Each time we read a new mentor text, we added it to our anchor chart along with the strategy that we saw the writer using to support his/her claim and evidence from the text that shows the writer using that specific strategy.  Here are the finished charts:

Chart 1Chart 2

These charts then hang on our writing board so that they become visual reminders of all the ways that the kids can support the claims they are making as they are writing.

So here are the mentor texts that I have used this year and the strategies that I focused on with each text.  Some of the texts are pretty old, but they are also too good to give up!

There is Only One Way to Stop a Bully — I used this op-ed to show how writers use examples to show how bad a problem is and also to show how much better the situation can become. We came back to this article when we were talkin about how writers use statistics to support their claims.

Save Our Streams (This comes from a Time For Kids writing kit and I don’t have a link for it) — I used this letter to the editor to show how writers use details to paint a vivid picture in the mind of the reader to show how bad a problem is and then to show how much better it could be.

Fifth Graders Defend Their South Shore Neighborhood — I used this op-ed to show how writers use specific examples to support the statements they are making.

Technology: How much is too much? — I used this op-ed to show how writers use their own personal life examples to support the claims they are making.

Too Much Homework, Too Little Play — I used this op-ed to show how writers use “if/then” statements in which they claim that IF you do what I want you to do, THEN these positive outcomes will occur or IF we continue to do things this way, THEN these negative outcomes will occur.  I also come back and use this op-ed to show how writers use quotes to support their claims.

The Value of Teachers — This is a pretty tough article to understand, but I use pieces of it with my students to show how writers use statistics to support what they are saying.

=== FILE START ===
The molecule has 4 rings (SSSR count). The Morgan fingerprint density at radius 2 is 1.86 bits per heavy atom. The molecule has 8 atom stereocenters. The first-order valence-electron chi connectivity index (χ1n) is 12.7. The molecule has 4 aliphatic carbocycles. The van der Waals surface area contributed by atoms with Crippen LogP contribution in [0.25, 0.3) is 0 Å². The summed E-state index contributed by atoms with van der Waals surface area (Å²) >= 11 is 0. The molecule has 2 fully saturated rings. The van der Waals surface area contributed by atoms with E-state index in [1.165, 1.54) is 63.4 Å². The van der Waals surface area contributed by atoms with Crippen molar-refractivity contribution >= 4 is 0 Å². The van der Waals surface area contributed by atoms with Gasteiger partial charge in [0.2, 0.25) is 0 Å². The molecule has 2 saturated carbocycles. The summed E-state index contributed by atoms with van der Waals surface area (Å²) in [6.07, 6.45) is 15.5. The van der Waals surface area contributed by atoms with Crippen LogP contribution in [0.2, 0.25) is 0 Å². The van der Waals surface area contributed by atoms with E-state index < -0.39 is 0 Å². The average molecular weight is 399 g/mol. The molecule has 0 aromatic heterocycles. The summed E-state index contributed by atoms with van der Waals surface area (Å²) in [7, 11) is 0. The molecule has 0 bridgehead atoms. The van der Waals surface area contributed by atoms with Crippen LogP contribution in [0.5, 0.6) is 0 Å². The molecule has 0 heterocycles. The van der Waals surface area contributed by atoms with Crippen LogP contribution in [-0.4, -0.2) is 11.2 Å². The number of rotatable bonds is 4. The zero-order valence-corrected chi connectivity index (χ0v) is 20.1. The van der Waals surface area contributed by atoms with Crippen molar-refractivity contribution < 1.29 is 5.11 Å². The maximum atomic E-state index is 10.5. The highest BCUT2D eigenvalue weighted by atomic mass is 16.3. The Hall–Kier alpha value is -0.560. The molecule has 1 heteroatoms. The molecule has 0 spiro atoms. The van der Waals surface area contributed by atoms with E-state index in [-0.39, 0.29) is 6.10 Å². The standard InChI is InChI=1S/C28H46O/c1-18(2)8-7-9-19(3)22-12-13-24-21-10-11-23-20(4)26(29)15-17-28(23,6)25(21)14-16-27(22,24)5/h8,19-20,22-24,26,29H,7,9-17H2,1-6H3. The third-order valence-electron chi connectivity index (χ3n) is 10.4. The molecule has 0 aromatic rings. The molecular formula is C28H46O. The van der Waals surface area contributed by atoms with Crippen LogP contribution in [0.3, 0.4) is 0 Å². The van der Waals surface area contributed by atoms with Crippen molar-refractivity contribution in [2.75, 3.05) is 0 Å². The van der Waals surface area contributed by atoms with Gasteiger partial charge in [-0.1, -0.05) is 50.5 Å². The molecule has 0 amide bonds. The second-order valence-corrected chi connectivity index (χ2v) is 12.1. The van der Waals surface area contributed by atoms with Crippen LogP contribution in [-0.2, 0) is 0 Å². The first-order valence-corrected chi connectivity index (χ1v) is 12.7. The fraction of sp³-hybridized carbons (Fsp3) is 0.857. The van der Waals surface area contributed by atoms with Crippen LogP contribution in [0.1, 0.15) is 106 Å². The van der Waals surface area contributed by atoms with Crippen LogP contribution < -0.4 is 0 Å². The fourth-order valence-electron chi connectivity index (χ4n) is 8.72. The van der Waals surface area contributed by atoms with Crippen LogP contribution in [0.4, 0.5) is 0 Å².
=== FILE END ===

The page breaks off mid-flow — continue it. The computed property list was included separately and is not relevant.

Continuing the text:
Using these mentor texts allows me to show my students specific strategies that they can use in order to make their writing better and in order to better support their claims.  In the past, I used to just tell my students that they had to back-up their claims, but I didn’t always give them specific ways to do that. I used to tell them that they needed more support or better support, but I didn’t always give them specific ways to do that. Now, they have a variety of ways that they can make their writing better and their arguments stronger.  And the best part is, all of these strategies then become a part of our revision checklist.  As I have explained before, I use checklists in order to support my students in the revision phase of the writing process.  Here is what our current revision checklist looks like for this unit.  When students are finished drafting, they are expected to complete TWO items from this revision checklist in order to make their writing better. I have also become more flexible with when my students use this checklist. In trying to honor each individual writer’s writing process, I now understand that many writers revise AS they write and so I no longer require that my students use their revision checklists only AFTER they are done drafting. They are now able to use them along their writing process to help those who like to revise as they go and not wait until the end.

After spending so much time with our mentor texts, my students truly start to internalize the process of finding strategies that authors use and then using those strategies in their own writing. And because they start to understand this process so well, they are then ready to find their own mentor texts and discover their own strategies to teach to the class.  But that process will have to wait for another blog post because this one has gone on long enough and I am certain no one wants to read any more right now!

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6 thoughts on “The Many Uses of Mentor Texts (Part 2)

  1. I don’t know if I sent you this or not, but it has some good printable exemplars for opinion writing.

    Lauren Wilburn Long National Board Certified Teacher Four Seasons Elementary/Crofton Elementary Reading Teacher ________________________________

  2. Pingback: The Many Uses of Mentor Texts (Part 3) | Crawling Out of the Classroom